I get lots of hassle when I say I want to become a pathologist. People often ask me, “what’s your back up choice” or “don’t you like patients?” It can be a challenge. What’s your experience been like?

You want to do autopsies, so you want to be a mortician, right? Not quite. Many times, I’ve been faced with blank stares when I say I want to be a forensic pathologist. Other times I get the other end of the spectrum, that’s so cool! Clearly, they’ve seen a few crime-shows and think that I’ll get to go to crime scenes in stiletto high heeled shoes with a song by The Who playing in the background as I arrive. Even today when talking with a dermatopathologist I got a, “well when you realize that hanging out with dead bodies every day isn’t the greatest, you might consider surg path.” Then after hearing my experience as an autopsy assistant and that I’m sure this is what I want to do it was the resigned sigh signalling that I was a lost cause already.

A “lost cause,” that’s frustrating. A lot of specialities rag on other ones, it seems to be part of the culture of medicine—hopefully not forever, but still can’t we all just get along?

So, my background leading to pathology involved me working for several years between college, graduate school, and medical school; in hospitals of various sizes. I have personal experiences in these fields and sort of feel “at home” when I’m dealing with hematopathology, transfusion medicine, cell therapy—that sort of thing. What piqued your interest in forensics?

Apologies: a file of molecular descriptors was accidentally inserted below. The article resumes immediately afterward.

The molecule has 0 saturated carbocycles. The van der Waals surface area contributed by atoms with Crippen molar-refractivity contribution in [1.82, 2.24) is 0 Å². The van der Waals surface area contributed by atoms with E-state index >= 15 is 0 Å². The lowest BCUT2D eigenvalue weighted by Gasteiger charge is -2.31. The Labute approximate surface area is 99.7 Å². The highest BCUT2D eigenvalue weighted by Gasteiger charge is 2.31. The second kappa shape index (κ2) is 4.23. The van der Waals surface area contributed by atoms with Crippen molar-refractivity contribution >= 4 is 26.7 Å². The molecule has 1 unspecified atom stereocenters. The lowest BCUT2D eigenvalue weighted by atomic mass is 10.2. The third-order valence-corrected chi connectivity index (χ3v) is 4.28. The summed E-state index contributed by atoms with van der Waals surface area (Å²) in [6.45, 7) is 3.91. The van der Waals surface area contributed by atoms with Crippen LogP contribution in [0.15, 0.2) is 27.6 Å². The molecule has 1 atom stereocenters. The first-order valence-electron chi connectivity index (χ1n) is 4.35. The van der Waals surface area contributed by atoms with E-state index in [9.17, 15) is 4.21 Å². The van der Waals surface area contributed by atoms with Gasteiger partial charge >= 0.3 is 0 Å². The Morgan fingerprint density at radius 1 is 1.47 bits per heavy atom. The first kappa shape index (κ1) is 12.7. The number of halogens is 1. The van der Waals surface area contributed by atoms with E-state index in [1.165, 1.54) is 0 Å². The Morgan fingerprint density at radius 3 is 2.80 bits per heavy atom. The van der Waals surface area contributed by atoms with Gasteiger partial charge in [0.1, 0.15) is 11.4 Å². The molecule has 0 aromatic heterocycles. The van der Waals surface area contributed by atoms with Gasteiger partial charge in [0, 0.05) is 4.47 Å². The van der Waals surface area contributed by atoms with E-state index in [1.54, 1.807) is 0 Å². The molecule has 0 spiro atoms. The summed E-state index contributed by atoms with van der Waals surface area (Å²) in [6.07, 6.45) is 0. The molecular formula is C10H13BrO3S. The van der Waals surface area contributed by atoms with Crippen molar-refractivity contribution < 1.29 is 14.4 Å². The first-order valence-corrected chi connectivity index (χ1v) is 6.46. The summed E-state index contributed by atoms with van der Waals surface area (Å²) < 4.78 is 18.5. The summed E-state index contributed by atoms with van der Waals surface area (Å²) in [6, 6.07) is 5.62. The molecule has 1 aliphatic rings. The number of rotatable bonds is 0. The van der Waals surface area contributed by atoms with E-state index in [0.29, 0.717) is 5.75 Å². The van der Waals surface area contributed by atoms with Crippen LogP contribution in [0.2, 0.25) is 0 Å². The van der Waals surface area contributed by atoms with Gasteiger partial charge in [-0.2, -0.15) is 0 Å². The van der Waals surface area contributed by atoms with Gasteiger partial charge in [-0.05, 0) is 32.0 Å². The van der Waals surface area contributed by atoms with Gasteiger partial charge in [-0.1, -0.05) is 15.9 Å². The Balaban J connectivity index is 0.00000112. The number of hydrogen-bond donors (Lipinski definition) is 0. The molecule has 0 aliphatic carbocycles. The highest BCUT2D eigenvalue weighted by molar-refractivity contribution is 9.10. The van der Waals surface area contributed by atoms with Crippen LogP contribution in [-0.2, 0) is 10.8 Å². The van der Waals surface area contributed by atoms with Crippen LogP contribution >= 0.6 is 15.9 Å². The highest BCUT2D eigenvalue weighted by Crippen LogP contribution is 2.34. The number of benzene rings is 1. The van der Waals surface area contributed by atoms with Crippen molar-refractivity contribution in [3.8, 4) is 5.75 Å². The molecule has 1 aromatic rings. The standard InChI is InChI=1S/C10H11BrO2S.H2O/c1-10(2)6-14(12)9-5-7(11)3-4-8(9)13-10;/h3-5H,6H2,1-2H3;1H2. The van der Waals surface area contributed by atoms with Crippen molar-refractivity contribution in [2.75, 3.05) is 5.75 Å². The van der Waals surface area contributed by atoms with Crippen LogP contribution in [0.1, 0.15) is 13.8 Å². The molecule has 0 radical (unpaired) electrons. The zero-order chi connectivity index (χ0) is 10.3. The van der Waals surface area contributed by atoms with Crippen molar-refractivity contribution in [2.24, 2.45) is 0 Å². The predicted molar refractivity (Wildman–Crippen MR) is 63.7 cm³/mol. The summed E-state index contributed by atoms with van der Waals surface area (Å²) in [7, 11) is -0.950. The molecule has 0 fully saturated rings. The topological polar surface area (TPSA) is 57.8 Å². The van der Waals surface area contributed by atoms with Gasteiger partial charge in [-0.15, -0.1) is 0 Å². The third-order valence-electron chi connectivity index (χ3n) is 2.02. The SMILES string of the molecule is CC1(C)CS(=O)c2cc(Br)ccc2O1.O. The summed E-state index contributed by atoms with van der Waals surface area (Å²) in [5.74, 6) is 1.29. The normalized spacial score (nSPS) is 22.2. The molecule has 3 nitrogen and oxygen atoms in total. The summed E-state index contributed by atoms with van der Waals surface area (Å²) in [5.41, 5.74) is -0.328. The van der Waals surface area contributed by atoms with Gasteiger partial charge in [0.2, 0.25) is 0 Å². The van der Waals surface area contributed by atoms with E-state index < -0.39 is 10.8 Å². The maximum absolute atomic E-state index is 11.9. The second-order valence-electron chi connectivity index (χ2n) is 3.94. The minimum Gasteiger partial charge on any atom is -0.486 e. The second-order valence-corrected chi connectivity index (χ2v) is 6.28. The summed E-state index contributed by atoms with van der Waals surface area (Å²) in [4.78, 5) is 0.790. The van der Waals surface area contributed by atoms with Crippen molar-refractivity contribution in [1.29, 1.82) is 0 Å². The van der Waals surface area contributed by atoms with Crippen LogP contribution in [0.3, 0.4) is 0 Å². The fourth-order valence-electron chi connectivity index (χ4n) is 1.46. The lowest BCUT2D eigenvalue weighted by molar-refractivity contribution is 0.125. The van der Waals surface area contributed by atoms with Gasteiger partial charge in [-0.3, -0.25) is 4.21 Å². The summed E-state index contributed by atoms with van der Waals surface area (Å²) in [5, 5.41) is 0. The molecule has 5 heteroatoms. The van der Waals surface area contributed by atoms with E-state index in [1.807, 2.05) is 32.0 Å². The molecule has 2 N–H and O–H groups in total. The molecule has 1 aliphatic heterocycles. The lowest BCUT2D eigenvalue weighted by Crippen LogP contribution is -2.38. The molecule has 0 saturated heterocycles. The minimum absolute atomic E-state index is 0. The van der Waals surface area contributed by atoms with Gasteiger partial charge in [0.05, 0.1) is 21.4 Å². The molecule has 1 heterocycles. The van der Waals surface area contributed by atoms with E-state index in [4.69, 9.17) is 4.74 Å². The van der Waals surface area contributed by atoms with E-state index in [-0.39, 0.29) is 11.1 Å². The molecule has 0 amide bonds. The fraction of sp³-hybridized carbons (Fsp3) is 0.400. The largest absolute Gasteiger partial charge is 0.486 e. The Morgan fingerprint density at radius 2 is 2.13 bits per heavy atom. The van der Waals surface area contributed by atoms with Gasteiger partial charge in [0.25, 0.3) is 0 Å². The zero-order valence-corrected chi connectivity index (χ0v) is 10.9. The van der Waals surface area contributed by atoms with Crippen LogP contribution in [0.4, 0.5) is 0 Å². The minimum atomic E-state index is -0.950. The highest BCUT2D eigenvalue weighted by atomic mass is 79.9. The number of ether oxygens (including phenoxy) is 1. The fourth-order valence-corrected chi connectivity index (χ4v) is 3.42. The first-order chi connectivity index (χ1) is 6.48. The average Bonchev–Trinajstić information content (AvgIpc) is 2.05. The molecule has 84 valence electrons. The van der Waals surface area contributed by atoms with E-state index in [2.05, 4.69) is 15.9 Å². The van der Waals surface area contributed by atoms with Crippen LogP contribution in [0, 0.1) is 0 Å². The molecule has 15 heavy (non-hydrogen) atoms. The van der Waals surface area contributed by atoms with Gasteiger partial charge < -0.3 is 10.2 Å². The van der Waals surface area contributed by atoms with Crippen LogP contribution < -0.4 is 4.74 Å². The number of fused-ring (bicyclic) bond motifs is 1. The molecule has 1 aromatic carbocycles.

I started my undergraduate degree in forensic biology at the University of Toronto in the fall of 2008 just as a major review of pediatric forensic pathology in Ontario was being released. After numerous issues came to light, the inquiry looked at policies, procedures, practices, accountability and oversight mechanisms, quality control measures and institutional arrangements within the field in Ontario from 1981 to 2001. Ontario Court of Appeal’s Honourable Justice Stephen T. Goudge developed 169 recommendations on how pediatric forensic pathology in Ontario needed to address and correct its systemic failings to restore public confidence.

(Read more about these inquiries here: